An early start was called for and delivered via my alarm. We packed up in front of the railway station building and prepared to leave when I was approached by a curious guy asking where we were going. We got asked this 100 times a day so I didnt pay too much attention to it. We had planned to get to Fevralsk today and he apparently lived in a town about half way there, called Etyrken.
We went back to the cafe from last evening, where the food had been very good, but it didnt open until 11am. It was 9:15 now. We asked around and the only place we could get any prepared food was the hospital store, which sold the likes of piroshki and tea (Russian fast food). So we went there, for a disappointing breakfast, but we needed something solid in the stomachs to power us thru what would probably be a tough day. It had rained last night for the first time since we had been on the road and the weather was not looking much better this morning. It was heavily overcast.
There were quite a few Polish GPS notes for this section (implying a problem area) and it seemed the weather too was not going to be as kind to us as it had been in recent days.
By 9:40 we were on the road. The first 50 km was a breeze. Graded gravel road. We passed the village of Alonka by 10:30 and I set my sights on Etyrken for lunch. It was another 90km down the road. But as soon as we passed Alonka the road deteriorated again. Unlike earlier stretches, this section had very recently had rain - the last few hours. This road was water hole city! We were carving s-shaped tracks in 1st and 2nd gear to try and get around the puddles.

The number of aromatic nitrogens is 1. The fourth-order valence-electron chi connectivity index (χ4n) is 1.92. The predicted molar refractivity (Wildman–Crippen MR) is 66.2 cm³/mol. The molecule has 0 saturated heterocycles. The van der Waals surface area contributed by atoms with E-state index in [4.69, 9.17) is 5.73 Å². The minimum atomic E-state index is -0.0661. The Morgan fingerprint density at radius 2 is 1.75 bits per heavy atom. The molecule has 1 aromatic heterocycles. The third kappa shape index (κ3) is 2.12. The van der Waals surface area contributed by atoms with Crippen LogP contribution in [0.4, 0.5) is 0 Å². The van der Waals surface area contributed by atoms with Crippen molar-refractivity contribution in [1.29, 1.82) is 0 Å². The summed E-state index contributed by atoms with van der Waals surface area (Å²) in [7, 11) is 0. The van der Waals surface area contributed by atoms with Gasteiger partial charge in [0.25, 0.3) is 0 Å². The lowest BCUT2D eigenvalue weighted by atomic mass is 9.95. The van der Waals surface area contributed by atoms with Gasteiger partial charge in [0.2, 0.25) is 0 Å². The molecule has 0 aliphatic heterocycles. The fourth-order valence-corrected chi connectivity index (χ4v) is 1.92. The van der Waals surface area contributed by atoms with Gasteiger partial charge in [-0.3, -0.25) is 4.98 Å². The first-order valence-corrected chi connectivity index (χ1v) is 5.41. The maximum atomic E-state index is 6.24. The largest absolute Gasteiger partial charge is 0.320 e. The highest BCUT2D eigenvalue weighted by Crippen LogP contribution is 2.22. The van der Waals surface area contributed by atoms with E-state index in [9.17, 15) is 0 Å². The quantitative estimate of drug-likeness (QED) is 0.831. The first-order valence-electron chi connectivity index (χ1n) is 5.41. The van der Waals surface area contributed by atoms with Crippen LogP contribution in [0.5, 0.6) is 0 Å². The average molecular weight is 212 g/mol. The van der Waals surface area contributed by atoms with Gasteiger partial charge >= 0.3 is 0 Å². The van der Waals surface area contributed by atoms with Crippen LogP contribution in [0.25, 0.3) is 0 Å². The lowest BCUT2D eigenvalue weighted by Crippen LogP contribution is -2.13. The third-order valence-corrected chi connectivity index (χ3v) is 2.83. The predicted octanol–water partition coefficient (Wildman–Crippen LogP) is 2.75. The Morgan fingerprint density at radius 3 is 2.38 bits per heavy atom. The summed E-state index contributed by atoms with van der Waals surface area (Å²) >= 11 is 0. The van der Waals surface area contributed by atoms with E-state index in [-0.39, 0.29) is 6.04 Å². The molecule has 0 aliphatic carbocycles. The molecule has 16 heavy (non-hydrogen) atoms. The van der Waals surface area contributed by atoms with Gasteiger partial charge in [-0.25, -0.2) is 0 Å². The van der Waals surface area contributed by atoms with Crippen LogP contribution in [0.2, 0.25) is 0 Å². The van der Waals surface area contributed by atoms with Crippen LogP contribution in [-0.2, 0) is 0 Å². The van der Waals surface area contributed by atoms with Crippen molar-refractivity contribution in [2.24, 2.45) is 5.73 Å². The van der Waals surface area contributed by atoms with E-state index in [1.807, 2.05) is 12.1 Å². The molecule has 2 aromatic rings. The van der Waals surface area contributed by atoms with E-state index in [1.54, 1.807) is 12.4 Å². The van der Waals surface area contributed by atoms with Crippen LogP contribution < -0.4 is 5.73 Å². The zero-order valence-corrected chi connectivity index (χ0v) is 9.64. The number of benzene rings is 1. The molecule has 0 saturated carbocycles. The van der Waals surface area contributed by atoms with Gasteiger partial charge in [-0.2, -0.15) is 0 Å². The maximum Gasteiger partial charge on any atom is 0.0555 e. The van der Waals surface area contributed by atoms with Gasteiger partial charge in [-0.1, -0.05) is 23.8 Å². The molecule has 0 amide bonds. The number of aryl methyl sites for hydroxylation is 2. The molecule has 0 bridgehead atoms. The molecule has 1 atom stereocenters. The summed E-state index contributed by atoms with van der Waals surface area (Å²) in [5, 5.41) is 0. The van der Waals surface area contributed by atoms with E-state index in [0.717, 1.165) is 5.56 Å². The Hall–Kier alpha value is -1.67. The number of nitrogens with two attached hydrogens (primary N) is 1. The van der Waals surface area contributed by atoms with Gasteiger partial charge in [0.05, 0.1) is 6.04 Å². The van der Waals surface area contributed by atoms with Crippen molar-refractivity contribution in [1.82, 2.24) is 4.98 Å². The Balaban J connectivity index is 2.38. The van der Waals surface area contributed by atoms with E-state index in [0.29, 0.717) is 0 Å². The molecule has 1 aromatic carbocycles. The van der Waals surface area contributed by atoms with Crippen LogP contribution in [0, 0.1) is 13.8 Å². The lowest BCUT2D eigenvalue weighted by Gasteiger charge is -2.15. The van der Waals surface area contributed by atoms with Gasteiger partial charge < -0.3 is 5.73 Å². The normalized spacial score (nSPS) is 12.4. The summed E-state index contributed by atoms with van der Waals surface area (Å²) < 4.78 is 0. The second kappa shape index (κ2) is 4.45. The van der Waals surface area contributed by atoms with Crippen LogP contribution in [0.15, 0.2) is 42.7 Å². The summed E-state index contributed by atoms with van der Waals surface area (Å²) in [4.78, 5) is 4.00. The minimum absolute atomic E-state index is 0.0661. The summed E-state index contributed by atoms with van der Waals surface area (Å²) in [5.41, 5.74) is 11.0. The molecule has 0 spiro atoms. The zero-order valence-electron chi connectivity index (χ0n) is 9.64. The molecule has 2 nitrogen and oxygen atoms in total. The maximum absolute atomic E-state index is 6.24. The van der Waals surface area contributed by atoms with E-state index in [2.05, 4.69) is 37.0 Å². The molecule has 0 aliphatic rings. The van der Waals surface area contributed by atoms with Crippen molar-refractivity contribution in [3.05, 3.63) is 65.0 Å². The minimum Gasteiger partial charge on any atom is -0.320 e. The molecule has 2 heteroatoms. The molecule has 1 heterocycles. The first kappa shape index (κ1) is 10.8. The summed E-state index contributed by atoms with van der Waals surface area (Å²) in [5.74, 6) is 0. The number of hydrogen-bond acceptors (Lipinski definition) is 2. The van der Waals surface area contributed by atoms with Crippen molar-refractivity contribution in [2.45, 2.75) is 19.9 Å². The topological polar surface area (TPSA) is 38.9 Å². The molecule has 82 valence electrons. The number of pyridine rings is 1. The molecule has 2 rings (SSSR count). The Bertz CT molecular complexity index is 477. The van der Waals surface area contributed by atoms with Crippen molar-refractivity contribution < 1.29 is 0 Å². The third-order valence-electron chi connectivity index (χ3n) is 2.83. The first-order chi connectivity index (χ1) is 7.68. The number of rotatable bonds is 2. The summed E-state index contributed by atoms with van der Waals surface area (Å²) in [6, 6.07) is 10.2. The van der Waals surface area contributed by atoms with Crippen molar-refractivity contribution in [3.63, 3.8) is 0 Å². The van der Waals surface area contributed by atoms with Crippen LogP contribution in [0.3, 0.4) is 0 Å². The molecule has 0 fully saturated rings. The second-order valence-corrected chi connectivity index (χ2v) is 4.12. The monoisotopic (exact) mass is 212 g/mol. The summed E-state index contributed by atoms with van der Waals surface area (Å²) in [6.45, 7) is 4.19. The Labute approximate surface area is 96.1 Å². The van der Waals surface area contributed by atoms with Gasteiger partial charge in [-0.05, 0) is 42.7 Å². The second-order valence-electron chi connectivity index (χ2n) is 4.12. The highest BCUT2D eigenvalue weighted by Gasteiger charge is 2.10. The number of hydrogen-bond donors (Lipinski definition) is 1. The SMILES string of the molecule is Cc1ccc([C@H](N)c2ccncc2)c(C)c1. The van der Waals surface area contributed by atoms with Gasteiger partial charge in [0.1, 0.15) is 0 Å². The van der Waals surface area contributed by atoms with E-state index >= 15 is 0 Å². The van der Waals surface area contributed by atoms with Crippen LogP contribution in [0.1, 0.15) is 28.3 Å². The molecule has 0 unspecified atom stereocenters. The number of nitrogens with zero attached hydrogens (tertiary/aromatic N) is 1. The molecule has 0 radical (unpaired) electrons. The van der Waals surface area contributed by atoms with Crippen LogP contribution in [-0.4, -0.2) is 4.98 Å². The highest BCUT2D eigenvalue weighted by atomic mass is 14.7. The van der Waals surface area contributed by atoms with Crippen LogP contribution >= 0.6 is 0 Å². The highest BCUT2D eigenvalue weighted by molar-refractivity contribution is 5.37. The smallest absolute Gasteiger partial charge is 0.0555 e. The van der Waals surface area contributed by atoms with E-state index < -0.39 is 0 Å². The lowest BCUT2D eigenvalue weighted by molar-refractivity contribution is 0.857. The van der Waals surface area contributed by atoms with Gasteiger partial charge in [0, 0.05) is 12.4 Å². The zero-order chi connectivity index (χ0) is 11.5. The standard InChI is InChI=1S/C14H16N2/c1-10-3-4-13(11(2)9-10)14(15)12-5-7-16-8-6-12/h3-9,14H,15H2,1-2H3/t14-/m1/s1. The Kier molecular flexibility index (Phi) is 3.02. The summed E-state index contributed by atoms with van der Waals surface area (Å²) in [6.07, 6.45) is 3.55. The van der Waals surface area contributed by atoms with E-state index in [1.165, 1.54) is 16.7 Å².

The puddles became deeper and larger and more frequent - every 5-10 metres. Streams ran down the middle of the track. In many places, the road bed of logs was visible. There were holes in the road where streams ran below the road - when I say holes I mean holes a foot or two across in the middle of the road that went thru the roadbed to a stream a couple of metres below.
It was challenging riding and required full concentration. The first river crossing came up soon after we had passed the first vehicle of the day, a large 4WD GAZ truck. 10 minutes later, we arrived at the river crossing, pondering our options, and then the truck caught us up. We asked for and received a lift over the river. Always with these truck rides, the main issue is to find some sort of loading site, a ramp high enough to push the bikes onto the back of the truck. First I went over, then the other two bikes. It was the only other vehicle we had seen all day and the only one we would see for many more hours ... and it had come along just after we arrived at a river crossing. It was very lucky timing. We offered the guys payment for the lift, but they just laughed and waved it away.
Here our man tells us how high the river will be after a couple of hours ... as rain was on the way!
Then the rains came and the already wet track became much wetter. Visibility fell. The BAM Road was tough enough when it was dry. Today we had been introduced to awkward wet roads, and now the heavens were opening above us.
This BAM Road was now getting tough.